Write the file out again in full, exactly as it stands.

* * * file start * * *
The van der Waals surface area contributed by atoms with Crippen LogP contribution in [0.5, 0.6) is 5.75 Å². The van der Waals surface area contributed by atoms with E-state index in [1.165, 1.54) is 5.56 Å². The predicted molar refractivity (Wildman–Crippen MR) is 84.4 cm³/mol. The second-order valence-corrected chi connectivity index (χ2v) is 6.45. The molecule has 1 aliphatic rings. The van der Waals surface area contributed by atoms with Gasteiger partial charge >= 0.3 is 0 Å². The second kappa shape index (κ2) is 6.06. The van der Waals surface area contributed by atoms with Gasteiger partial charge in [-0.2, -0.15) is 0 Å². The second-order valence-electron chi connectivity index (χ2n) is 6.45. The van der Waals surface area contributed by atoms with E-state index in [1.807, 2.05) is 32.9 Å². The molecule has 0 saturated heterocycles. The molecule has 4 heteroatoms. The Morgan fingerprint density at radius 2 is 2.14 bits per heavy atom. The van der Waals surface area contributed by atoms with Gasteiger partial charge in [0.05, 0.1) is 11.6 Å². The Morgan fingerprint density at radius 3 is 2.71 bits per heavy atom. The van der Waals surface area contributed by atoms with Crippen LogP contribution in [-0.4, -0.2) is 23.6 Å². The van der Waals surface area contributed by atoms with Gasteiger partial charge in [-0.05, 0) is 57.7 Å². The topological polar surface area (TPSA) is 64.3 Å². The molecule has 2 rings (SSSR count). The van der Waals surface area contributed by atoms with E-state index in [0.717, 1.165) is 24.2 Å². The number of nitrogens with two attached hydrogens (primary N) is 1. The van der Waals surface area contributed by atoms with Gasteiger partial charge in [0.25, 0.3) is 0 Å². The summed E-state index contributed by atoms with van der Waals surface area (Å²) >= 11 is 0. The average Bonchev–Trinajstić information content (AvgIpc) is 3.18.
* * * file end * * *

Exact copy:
The van der Waals surface area contributed by atoms with Crippen LogP contribution in [0.5, 0.6) is 5.75 Å². The van der Waals surface area contributed by atoms with E-state index in [1.165, 1.54) is 5.56 Å². The predicted molar refractivity (Wildman–Crippen MR) is 84.4 cm³/mol. The second-order valence-corrected chi connectivity index (χ2v) is 6.45. The molecule has 1 aliphatic rings. The van der Waals surface area contributed by atoms with Gasteiger partial charge >= 0.3 is 0 Å². The second kappa shape index (κ2) is 6.06. The van der Waals surface area contributed by atoms with Gasteiger partial charge in [-0.2, -0.15) is 0 Å². The second-order valence-electron chi connectivity index (χ2n) is 6.45. The van der Waals surface area contributed by atoms with E-state index in [1.807, 2.05) is 32.9 Å². The molecule has 0 saturated heterocycles. The molecule has 4 heteroatoms. The Morgan fingerprint density at radius 2 is 2.14 bits per heavy atom. The van der Waals surface area contributed by atoms with Gasteiger partial charge in [0.05, 0.1) is 11.6 Å². The Morgan fingerprint density at radius 3 is 2.71 bits per heavy atom. The van der Waals surface area contributed by atoms with Crippen LogP contribution in [-0.4, -0.2) is 23.6 Å². The van der Waals surface area contributed by atoms with Gasteiger partial charge in [-0.05, 0) is 57.7 Å². The topological polar surface area (TPSA) is 64.3 Å². The molecule has 2 rings (SSSR count). The van der Waals surface area contributed by atoms with E-state index in [0.717, 1.165) is 24.2 Å². The number of nitrogens with two attached hydrogens (primary N) is 1. The van der Waals surface area contributed by atoms with Gasteiger partial charge in [0.25, 0.3) is 0 Å². The summed E-state index contributed by atoms with van der Waals surface area (Å²) >= 11 is 0. The average Bonchev–Trinajstić information content (AvgIpc) is 3.18.